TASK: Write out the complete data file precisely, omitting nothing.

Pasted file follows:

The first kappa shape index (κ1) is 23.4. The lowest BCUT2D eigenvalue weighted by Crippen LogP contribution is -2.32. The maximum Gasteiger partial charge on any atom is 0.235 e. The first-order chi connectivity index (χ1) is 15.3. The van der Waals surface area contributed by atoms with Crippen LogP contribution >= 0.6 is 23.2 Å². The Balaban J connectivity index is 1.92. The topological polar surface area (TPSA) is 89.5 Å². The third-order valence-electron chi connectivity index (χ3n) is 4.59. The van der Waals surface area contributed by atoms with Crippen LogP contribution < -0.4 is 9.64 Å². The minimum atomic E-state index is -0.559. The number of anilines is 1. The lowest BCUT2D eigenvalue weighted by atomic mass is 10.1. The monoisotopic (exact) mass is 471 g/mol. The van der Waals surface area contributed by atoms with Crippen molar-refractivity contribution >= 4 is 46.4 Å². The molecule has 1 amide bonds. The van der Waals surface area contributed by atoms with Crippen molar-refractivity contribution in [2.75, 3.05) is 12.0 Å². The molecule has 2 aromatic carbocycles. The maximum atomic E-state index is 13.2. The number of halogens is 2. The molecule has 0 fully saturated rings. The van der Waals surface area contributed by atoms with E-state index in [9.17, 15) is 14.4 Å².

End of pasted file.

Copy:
The first kappa shape index (κ1) is 23.4. The lowest BCUT2D eigenvalue weighted by Crippen LogP contribution is -2.32. The maximum Gasteiger partial charge on any atom is 0.235 e. The first-order chi connectivity index (χ1) is 15.3. The van der Waals surface area contributed by atoms with Crippen LogP contribution >= 0.6 is 23.2 Å². The Balaban J connectivity index is 1.92. The topological polar surface area (TPSA) is 89.5 Å². The third-order valence-electron chi connectivity index (χ3n) is 4.59. The van der Waals surface area contributed by atoms with Crippen LogP contribution < -0.4 is 9.64 Å². The minimum atomic E-state index is -0.559. The number of anilines is 1. The lowest BCUT2D eigenvalue weighted by atomic mass is 10.1. The monoisotopic (exact) mass is 471 g/mol. The van der Waals surface area contributed by atoms with Crippen molar-refractivity contribution >= 4 is 46.4 Å². The molecule has 1 amide bonds. The van der Waals surface area contributed by atoms with Crippen molar-refractivity contribution in [2.75, 3.05) is 12.0 Å². The molecule has 2 aromatic carbocycles. The maximum atomic E-state index is 13.2. The number of halogens is 2. The molecule has 0 fully saturated rings. The van der Waals surface area contributed by atoms with E-state index in [9.17, 15) is 14.4 Å².